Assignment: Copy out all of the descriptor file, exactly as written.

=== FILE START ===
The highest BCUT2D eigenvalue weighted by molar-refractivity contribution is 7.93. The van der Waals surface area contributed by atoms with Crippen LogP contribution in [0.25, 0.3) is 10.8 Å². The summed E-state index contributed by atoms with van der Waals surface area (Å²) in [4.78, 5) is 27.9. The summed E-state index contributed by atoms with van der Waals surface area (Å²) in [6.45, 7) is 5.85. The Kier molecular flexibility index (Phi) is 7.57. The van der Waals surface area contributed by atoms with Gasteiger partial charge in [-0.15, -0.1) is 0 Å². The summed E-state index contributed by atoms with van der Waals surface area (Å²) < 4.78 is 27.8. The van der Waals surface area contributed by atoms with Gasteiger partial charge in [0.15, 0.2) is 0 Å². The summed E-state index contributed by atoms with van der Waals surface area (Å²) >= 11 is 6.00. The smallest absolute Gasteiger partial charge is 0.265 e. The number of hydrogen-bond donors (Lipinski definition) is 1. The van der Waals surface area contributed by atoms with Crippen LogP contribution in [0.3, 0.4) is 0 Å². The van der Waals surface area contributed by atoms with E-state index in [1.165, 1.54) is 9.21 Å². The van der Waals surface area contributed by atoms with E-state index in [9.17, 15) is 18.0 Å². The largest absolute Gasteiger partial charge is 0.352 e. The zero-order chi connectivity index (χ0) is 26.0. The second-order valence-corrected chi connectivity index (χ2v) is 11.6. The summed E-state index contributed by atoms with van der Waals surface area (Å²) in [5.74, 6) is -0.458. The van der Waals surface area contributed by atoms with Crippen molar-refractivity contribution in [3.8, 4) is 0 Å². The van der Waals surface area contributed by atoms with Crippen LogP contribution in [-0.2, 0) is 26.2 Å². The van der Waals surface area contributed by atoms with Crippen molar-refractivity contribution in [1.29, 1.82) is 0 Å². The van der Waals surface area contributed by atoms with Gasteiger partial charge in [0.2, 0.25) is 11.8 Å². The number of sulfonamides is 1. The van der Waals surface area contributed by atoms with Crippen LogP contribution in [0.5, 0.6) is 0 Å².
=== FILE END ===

The highest BCUT2D eigenvalue weighted by molar-refractivity contribution is 7.93. The van der Waals surface area contributed by atoms with Crippen LogP contribution in [0.25, 0.3) is 10.8 Å². The summed E-state index contributed by atoms with van der Waals surface area (Å²) in [4.78, 5) is 27.9. The summed E-state index contributed by atoms with van der Waals surface area (Å²) in [6.45, 7) is 5.85. The Kier molecular flexibility index (Phi) is 7.57. The van der Waals surface area contributed by atoms with Gasteiger partial charge in [-0.15, -0.1) is 0 Å². The summed E-state index contributed by atoms with van der Waals surface area (Å²) < 4.78 is 27.8. The van der Waals surface area contributed by atoms with Gasteiger partial charge in [0.15, 0.2) is 0 Å². The summed E-state index contributed by atoms with van der Waals surface area (Å²) >= 11 is 6.00. The smallest absolute Gasteiger partial charge is 0.265 e. The number of hydrogen-bond donors (Lipinski definition) is 1. The van der Waals surface area contributed by atoms with Crippen LogP contribution in [0.3, 0.4) is 0 Å². The van der Waals surface area contributed by atoms with E-state index in [1.165, 1.54) is 9.21 Å². The van der Waals surface area contributed by atoms with E-state index in [9.17, 15) is 18.0 Å². The largest absolute Gasteiger partial charge is 0.352 e. The zero-order chi connectivity index (χ0) is 26.0. The second-order valence-corrected chi connectivity index (χ2v) is 11.6. The summed E-state index contributed by atoms with van der Waals surface area (Å²) in [5.74, 6) is -0.458. The van der Waals surface area contributed by atoms with Crippen molar-refractivity contribution in [3.8, 4) is 0 Å². The van der Waals surface area contributed by atoms with Crippen LogP contribution in [-0.2, 0) is 26.2 Å². The van der Waals surface area contributed by atoms with Crippen molar-refractivity contribution in [1.29, 1.82) is 0 Å². The van der Waals surface area contributed by atoms with Gasteiger partial charge in [0.2, 0.25) is 11.8 Å². The number of sulfonamides is 1. The van der Waals surface area contributed by atoms with Crippen LogP contribution in [0.5, 0.6) is 0 Å².